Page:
Friday, 13 May 2011

Day 37: Irish Decaffeinated Breakfast Tea

My walk this morning was a little late - I wasn't able to get out until close to 11, and in Phoenix (in May) that's just asking for trouble.  I barely made it to the canal, and not even halfway down before I needed to turn back. The last thing I wanted was a raging headache and sunstroke, and I've been there before.  Fortunately I had enough water with me and didn't stay out too long, so my walk (if not a raving success) at least happened!

Tonight we drove down to Tucson where our church is starting a new work there.  It was a fairly long and, I must admit, a little boring drive, but once we got closer to the house we were going to things started to get much more beautiful.  The Catalina Mountains rose up dusky blue and purple in the background, and the dusty and sage greens of the desert mingled with the deeper greens of the trees lining the roads.  We got to their house which was a beautiful, rambling, sprawling ranch house complete with horses and cowboy boots at the front door.  And in this dusty, deserty place we discovered a lady with a cupboard full of beautiful teacups and saucers, and the opportunity for a 'nice cup of tea and a sit down'.

I even got to choose my own teacup, so I picked a blue-green one with a yellow flower inside, and chose an Irish Breakfast Decaffeinated tea to put inside it.  I was pleasantly surprised with the freshness and light flavour of this tea - not too dark or too bitter (although I didn't steep it long).  I've put in teabags and forgotten about them before and the result is something very akin to sludge. Kind of frightening.  Fortunately this was not the case here, and we all enjoyed our tea in lovely, pretty, china cups.

Pin and I went out with one of the girls to visit their horses and came back, and we spent a few hours with the believers singing the Word, praying, and hearing a short exposition on Psalm 120 by the famous expositor, my Dad.  I really love his psalm explanations. I wish that I had been recording them all these years, because if he doesn't write a book of them, I will one day.  He pointed out that Psalm 120 was all about refreshment, reflection, and renewal: all of which I feel pretty passionate about, and was glad to be reminded of.  He reminded us to, like the psalmist, be continually waiting on God: but not a lie-back-and-do-nothing waiting, but an active, looking about, being willing to do things waiting.  The result is all of God, but we do what we can too.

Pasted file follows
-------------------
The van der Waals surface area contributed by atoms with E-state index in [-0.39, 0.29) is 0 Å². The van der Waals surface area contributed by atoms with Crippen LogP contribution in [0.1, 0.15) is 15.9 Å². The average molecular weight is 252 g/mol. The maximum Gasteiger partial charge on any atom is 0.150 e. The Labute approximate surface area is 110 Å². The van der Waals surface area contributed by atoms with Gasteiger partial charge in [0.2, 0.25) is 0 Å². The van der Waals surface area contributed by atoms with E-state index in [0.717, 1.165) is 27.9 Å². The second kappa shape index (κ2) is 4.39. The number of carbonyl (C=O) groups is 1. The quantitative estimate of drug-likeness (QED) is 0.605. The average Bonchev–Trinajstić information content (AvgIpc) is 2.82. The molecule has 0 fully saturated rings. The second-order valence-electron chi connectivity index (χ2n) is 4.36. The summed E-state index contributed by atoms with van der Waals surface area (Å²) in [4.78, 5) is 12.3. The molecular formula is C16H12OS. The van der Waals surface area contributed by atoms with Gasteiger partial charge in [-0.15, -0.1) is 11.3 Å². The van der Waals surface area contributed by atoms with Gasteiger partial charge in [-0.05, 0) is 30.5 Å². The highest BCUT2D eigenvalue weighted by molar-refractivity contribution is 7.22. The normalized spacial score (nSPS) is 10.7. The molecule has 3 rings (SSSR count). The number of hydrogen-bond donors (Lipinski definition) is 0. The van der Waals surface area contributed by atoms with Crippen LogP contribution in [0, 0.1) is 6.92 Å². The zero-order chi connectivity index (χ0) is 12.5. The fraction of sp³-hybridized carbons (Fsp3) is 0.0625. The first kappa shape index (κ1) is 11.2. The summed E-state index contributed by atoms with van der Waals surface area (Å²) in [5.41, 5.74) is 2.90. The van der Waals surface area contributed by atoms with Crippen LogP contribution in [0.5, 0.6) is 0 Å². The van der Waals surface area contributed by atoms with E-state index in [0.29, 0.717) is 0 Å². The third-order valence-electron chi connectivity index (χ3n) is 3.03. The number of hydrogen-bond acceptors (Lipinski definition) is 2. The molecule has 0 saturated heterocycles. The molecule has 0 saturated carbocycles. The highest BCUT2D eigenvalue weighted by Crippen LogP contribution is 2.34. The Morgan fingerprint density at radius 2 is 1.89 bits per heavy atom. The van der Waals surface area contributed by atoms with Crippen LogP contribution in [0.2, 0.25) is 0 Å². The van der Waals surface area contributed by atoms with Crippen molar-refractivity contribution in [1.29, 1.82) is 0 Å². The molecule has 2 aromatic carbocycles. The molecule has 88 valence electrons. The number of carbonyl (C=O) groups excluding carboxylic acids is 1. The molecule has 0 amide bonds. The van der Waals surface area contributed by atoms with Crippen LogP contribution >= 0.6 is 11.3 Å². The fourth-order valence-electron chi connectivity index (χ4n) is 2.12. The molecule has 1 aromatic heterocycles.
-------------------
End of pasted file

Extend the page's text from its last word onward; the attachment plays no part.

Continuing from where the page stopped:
I think what was most encouraging to me was praying with the other believers there.  Praying in community is one of the most powerful things you can do.  For me, there are always several aspects to it.  It reminds me that I am not alone.  If I can't pray, someone else can, and often is praying for me.  When someone else thanks God for who He is and for who Jesus is, and for the salvation we receive, I'm reminded to do the same instead of just leaping in asking for stuff.  And when another believer confesses his own sin and failings out loud in a group setting through prayer, it is a heart-convicting time that reminds me to search my own heart.  Prayer in a group is like a little mini church service: there is encouragement, and challenge, and reminder, and joy, and hope, and struggle...and there are those things Dad was telling us about - refreshment, reflection, and renewal.  Because others are praying, you must sit and reflect for a time on who God is and who others see Him to be. And afterwards you can sit around for a little fellowship - and perhaps another cup of tea.
Walk length: 35 minutes


  1. Amen, sis! Tea, horses, mountain views and the Word. Nothing better.

  2. What a delightful find!! A "tea friend"!! TJ's Irish breakfast is my go-to standard when I don't have any proper british decaf on the shelf. And, I actually have that exact teacup except I think mine has a yellow and a pink rose inside. Never seen one over here...but they must exist in AZ!

  3. Hiya, Popping by via Heathers Blog. I look forward to following your tea journey.